Good Realtors probably minored in Psychology because unfortunately we are forced to deal with emotional and occasionally irrational folks. The deals that go the smoothest are typically those where both parties have realistic expectations while the ones that drag out are either caused by banks or, someone not using sufficient logic.

Therefore, the next time you are involved in a real estate transaction, please check your emotion/ego at the door! Happy Realtor. Happy Life! 🙂


So by me stating that, do you think less of me?? Do you think I am nuts to watch 43 drivers make left hand turns for 500 miles for 30 Sundays in a row? Do only rednecks watch NASCAR and go the races?

In 1977, as a Jr. at University of Tennessee, Scott Ferguson, a fraternity brother of mine, had a poster on his wall above his bed of Daryl Waltrip and his green and white #88 Gatorade Oldsmobile.


Scott professed his admiration of Daryl on numerous occasions and well, being a NY Yankees fan, NY Rangers Fan, NY Knicks Fan and NY Giants fan, I just kind of sneered in bewilderment as to what the attraction could be to stock car racing. Just didn’t make sense to me.

After graduation I found my way further south to Atlanta, where I was a resident during the crazy 80’s. One of my biggest clients, Gene Harris, who worked for Lockheed Aerospace, was a big NASCAR fan and so I took Gene and his son Phil (who worked with me) to the Atlanta 500. Yes there were a lot of beer guzzling noisy fans but was that really any different than a Giants or Jets game?

Once they said “Gentlemen, Start Your Engines”, I was hooked. The thunderous roar from 43 engines was mind boggling and when these drivers started down the straight-aways at speeds closing in on 200mph, well I had never seen anything like it and the rush was just immense. And anyone who doesn’t think a NASCAR driver is an athlete is nuttier than a bag of peanuts. Do you think you could drive a hollowed out tin cup race car with little to no air conditioning on a 100 degree Alabama day with track temperatures hovering around 140 degrees doing 200mph running inches apart from a pile of competitors also doing 200mph while engaging 31 degree banking?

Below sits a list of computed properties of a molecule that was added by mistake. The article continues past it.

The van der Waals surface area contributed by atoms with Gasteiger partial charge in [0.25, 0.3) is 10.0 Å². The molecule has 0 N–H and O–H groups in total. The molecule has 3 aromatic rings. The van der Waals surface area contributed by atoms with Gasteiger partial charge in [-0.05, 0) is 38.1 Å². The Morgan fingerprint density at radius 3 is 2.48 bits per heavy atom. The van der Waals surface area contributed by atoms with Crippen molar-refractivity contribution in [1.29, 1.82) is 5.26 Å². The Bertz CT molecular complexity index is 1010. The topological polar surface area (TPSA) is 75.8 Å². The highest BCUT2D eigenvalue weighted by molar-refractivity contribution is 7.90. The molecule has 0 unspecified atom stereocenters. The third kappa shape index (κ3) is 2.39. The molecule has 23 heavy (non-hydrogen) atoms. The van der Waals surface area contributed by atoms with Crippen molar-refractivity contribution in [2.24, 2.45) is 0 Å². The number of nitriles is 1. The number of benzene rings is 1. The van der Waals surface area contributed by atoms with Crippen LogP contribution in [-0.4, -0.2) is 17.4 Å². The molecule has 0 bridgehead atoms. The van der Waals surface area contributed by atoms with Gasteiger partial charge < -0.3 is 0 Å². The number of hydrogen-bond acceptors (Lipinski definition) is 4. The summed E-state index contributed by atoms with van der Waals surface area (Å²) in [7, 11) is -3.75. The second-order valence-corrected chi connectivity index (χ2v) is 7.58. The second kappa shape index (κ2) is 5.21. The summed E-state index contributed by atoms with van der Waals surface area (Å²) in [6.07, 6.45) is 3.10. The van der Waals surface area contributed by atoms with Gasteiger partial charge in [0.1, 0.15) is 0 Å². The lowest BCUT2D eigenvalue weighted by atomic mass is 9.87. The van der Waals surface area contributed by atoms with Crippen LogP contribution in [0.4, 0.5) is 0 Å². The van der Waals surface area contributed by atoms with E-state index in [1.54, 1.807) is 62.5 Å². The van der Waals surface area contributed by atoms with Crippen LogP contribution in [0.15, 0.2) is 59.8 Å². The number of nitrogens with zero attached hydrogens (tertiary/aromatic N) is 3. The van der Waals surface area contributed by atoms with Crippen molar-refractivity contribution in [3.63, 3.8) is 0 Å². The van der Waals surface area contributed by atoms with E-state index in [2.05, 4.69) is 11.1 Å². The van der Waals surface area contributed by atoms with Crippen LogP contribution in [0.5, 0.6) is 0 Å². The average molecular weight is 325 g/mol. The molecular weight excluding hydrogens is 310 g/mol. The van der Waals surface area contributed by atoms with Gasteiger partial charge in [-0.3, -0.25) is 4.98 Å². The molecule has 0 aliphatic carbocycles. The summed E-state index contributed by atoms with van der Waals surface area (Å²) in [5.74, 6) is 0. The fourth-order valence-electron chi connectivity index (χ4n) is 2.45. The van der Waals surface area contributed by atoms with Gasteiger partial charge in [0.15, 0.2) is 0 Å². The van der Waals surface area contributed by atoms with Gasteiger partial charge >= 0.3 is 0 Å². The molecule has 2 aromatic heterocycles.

Last summer I visited Wrigley Field with a friend of mine and we watched the Cubs lose 1-0 to the Diamondbacks. It was her first time at a MLB game and she found it really boring. And she was right because there were only 4 hits in the game and one was a home run for the opposing team. The only thing that kept her attention was watching how much food everyone was eating and beer they were guzzling in a 2 ½ hour span.

Like with all sports though, if you don’t pull for either a player and or a team, sports can be terribly boring. However, because of that picture of Daryl Waltrip on Scott’s wall in our Fraternity house, I followed the career of Daryl for decades and now am a Dale Earnhardt Jr. fan, aka Junior, aka JuniorNation! I follow others but these have been my two main drivers and are responsible for me watching almost every NASCAR race since probably 1983.

So if you move south, be careful about putting down NASCAR to the people you make friends with because you are almost certain to find NASCAR fans amongst the most unlikely group of people you can imagine. Like anything in life, do NOT knock NASCAR till you have attended a race!!